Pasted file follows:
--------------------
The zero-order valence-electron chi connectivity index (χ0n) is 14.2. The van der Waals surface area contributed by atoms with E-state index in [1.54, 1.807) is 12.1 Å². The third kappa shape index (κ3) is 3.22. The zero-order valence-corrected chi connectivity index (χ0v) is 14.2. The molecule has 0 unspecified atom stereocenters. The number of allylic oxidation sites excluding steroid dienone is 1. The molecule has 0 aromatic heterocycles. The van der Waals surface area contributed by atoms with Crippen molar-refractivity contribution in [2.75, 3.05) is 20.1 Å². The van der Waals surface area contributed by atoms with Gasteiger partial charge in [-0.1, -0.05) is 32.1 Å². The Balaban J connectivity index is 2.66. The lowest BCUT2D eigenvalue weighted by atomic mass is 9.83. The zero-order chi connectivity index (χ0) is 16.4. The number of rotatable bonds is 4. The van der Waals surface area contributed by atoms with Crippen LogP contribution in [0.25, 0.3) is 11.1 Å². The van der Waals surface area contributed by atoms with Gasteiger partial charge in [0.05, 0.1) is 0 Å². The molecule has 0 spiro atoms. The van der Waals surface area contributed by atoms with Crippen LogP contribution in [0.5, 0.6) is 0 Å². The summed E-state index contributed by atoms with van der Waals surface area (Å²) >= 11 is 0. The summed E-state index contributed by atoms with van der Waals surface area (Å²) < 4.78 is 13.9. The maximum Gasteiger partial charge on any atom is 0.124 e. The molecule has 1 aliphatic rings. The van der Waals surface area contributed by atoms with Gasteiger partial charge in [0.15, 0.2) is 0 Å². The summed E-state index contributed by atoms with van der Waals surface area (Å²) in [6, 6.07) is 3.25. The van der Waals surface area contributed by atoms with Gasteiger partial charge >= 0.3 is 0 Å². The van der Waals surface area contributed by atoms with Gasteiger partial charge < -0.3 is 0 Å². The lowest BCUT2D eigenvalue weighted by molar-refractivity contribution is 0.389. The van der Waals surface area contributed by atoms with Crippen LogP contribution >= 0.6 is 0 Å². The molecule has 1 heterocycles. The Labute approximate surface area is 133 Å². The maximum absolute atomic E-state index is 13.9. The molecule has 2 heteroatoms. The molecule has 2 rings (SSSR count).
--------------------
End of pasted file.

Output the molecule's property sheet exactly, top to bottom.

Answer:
The zero-order valence-electron chi connectivity index (χ0n) is 14.2. The van der Waals surface area contributed by atoms with E-state index in [1.54, 1.807) is 12.1 Å². The third kappa shape index (κ3) is 3.22. The zero-order valence-corrected chi connectivity index (χ0v) is 14.2. The molecule has 0 unspecified atom stereocenters. The number of allylic oxidation sites excluding steroid dienone is 1. The molecule has 0 aromatic heterocycles. The van der Waals surface area contributed by atoms with Crippen molar-refractivity contribution in [2.75, 3.05) is 20.1 Å². The van der Waals surface area contributed by atoms with Gasteiger partial charge in [-0.1, -0.05) is 32.1 Å². The Balaban J connectivity index is 2.66. The lowest BCUT2D eigenvalue weighted by atomic mass is 9.83. The zero-order chi connectivity index (χ0) is 16.4. The number of rotatable bonds is 4. The van der Waals surface area contributed by atoms with Crippen LogP contribution in [0.25, 0.3) is 11.1 Å². The van der Waals surface area contributed by atoms with Gasteiger partial charge in [0.05, 0.1) is 0 Å². The molecule has 0 spiro atoms. The van der Waals surface area contributed by atoms with Crippen LogP contribution in [0.5, 0.6) is 0 Å². The summed E-state index contributed by atoms with van der Waals surface area (Å²) >= 11 is 0. The summed E-state index contributed by atoms with van der Waals surface area (Å²) < 4.78 is 13.9. The maximum Gasteiger partial charge on any atom is 0.124 e. The molecule has 1 aliphatic rings. The van der Waals surface area contributed by atoms with Gasteiger partial charge in [0.15, 0.2) is 0 Å². The summed E-state index contributed by atoms with van der Waals surface area (Å²) in [6, 6.07) is 3.25. The van der Waals surface area contributed by atoms with Gasteiger partial charge >= 0.3 is 0 Å². The van der Waals surface area contributed by atoms with Gasteiger partial charge < -0.3 is 0 Å². The lowest BCUT2D eigenvalue weighted by molar-refractivity contribution is 0.389. The van der Waals surface area contributed by atoms with Crippen LogP contribution >= 0.6 is 0 Å². The molecule has 1 heterocycles. The Labute approximate surface area is 133 Å². The maximum absolute atomic E-state index is 13.9. The molecule has 2 heteroatoms. The molecule has 2 rings (SSSR count).